University of Waterloo
200 University Avenue West
Waterloo, Ontario, Canada N2L 3G1
Phone: (519) 888-4567 ext 32215
Fax: (519) 746-8115
Anže Slosar graduated from Cambridge, followed by postdocs in Ljubljana (Slovenia), Oxford and Berkeley before moving to a staff Scientist position at Brookhaven National Laboratory. He is a group leader for Cosmology & Astrophysics Group. He is interested in all experimental probes of cosmology and has worked on numerous topics including Lyman-alpha forest, galaxy clustering, primordial non-Gaussianity and recently on analysis of photometric galaxy surveys.
Talk Title and Abstract:
21cm in the 21st century
Universe is full of neutral hydrogen shining in the 21-cm spin-flip transition. Using this line to trace cosmic structure allows us to map the large scale structure in three dimensions very efficiently. In practice, this technique has proven to be devilishly difficult. I will argue that it nevertheless offers the most promising way to complete the programmatic goal of measuring the linear scales of the universe deep into the pre-acceleration era after the current crop of optical experiments complete observing. It will measure expansion history and cosmic growth measurements to redshift z=6, characterize inflation throught primordial non-Gaussianity and relic features in the primordial power spectrum, add several new high-redshift screens to study weak gravitational lensing and perhaps even allow direct measurements of the real-time expansion of the universe. I will discuss PUMA, an ambitious 21cm intensity mapping proposal and discuss the scientific, technological and programmatic issues that we need overcome to make it become real.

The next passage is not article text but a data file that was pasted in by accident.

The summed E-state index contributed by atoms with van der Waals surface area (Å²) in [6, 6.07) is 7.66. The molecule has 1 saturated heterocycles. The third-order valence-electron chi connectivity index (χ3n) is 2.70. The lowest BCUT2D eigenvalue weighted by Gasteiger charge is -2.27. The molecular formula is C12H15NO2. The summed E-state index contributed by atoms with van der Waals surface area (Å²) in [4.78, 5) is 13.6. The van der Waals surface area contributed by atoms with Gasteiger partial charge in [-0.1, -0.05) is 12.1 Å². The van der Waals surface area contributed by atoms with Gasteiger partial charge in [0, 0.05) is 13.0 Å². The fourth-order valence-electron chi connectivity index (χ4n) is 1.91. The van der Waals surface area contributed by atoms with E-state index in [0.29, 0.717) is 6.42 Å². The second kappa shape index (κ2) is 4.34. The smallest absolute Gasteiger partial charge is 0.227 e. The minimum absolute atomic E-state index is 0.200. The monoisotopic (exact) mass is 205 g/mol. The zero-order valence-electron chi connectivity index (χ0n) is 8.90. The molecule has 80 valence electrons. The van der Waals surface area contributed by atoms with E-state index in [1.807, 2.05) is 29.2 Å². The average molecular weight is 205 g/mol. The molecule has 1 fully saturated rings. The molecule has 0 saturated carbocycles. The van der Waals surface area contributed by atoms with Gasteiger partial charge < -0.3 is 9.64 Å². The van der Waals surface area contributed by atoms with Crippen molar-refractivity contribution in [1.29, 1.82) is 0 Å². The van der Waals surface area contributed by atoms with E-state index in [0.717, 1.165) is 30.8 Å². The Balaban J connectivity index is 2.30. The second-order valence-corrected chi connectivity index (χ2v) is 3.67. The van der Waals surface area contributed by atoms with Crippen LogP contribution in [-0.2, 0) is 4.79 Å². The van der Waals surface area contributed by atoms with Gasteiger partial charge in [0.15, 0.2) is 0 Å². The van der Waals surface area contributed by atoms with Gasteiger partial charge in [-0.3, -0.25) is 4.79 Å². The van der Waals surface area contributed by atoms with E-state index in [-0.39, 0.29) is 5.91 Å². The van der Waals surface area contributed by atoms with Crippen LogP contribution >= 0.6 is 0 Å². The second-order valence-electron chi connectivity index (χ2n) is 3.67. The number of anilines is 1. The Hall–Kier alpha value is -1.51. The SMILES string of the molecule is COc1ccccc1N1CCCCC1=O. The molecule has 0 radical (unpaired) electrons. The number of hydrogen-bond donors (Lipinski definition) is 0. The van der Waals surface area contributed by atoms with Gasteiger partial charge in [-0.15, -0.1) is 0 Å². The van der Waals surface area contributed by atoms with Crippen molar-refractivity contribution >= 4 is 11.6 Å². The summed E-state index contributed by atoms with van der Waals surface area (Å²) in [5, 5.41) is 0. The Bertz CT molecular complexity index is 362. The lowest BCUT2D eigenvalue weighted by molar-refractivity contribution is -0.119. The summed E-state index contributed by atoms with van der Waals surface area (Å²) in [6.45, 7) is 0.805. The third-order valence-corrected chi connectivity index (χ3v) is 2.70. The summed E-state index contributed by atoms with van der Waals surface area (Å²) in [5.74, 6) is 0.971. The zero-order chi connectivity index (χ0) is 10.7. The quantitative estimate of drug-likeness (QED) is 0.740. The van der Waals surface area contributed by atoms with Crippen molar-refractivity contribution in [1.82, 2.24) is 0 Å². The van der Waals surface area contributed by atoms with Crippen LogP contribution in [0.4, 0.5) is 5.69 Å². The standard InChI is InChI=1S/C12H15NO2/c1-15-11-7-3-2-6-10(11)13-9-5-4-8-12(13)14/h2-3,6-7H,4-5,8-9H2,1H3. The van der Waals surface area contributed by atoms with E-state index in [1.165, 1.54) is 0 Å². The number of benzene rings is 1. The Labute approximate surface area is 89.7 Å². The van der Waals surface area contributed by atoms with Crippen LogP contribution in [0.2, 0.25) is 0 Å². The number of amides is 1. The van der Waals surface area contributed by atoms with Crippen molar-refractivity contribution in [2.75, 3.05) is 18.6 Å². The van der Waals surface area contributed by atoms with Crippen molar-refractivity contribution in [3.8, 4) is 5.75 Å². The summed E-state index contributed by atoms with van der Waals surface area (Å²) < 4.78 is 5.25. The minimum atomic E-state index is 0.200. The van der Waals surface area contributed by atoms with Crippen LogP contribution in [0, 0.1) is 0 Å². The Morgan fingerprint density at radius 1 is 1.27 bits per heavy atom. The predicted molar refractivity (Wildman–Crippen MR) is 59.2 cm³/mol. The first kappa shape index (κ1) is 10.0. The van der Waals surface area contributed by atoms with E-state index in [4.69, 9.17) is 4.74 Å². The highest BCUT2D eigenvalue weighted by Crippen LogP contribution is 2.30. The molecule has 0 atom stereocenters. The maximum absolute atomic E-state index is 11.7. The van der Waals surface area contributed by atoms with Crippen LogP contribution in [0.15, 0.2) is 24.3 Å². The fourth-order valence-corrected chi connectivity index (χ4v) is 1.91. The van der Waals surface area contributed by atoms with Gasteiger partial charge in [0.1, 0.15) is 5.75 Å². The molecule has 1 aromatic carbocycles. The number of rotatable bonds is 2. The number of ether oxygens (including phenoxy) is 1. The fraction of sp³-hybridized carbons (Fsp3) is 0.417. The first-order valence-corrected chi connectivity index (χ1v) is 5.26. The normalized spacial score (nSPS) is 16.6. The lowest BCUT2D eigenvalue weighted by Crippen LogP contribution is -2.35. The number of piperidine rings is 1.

Would you like to join this Zoom seminar? Please email Donna Hayes.
The University of Waterloo acknowledges that much of our work takes place on the traditional territory of the Neutral, Anishinaabeg and Haudenosaunee peoples. Our main campus is situated on the Haldimand Tract, the land granted to the Six Nations that includes six miles on each side of the Grand River. Our active work toward reconciliation takes place across our campuses through research, learning, teaching, and community building, and is centralized within our Indigenous Initiatives Office.